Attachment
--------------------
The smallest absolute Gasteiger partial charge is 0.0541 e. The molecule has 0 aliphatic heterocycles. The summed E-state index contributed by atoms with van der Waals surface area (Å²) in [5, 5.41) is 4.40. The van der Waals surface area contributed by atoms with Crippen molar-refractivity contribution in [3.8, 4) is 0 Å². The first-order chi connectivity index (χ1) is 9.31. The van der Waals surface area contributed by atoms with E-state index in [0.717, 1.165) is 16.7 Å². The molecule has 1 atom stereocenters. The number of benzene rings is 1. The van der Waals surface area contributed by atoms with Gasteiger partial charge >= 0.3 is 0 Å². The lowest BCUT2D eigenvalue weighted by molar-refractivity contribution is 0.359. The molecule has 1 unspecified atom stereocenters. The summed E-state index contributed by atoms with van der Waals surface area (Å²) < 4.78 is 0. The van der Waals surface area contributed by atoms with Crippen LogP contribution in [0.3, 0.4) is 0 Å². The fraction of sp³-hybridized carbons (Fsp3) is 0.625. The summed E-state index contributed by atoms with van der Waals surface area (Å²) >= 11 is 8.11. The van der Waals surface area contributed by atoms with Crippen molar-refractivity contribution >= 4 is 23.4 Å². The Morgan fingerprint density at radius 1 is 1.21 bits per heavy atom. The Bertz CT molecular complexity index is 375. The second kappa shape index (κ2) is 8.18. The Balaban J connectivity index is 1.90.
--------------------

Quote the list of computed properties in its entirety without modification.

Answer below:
The smallest absolute Gasteiger partial charge is 0.0541 e. The molecule has 0 aliphatic heterocycles. The summed E-state index contributed by atoms with van der Waals surface area (Å²) in [5, 5.41) is 4.40. The van der Waals surface area contributed by atoms with Crippen molar-refractivity contribution in [3.8, 4) is 0 Å². The first-order chi connectivity index (χ1) is 9.31. The van der Waals surface area contributed by atoms with E-state index in [0.717, 1.165) is 16.7 Å². The molecule has 1 atom stereocenters. The number of benzene rings is 1. The van der Waals surface area contributed by atoms with Gasteiger partial charge >= 0.3 is 0 Å². The lowest BCUT2D eigenvalue weighted by molar-refractivity contribution is 0.359. The molecule has 1 unspecified atom stereocenters. The summed E-state index contributed by atoms with van der Waals surface area (Å²) < 4.78 is 0. The van der Waals surface area contributed by atoms with Crippen LogP contribution in [0.3, 0.4) is 0 Å². The fraction of sp³-hybridized carbons (Fsp3) is 0.625. The summed E-state index contributed by atoms with van der Waals surface area (Å²) >= 11 is 8.11. The van der Waals surface area contributed by atoms with Crippen molar-refractivity contribution >= 4 is 23.4 Å². The Morgan fingerprint density at radius 1 is 1.21 bits per heavy atom. The Bertz CT molecular complexity index is 375. The second kappa shape index (κ2) is 8.18. The Balaban J connectivity index is 1.90.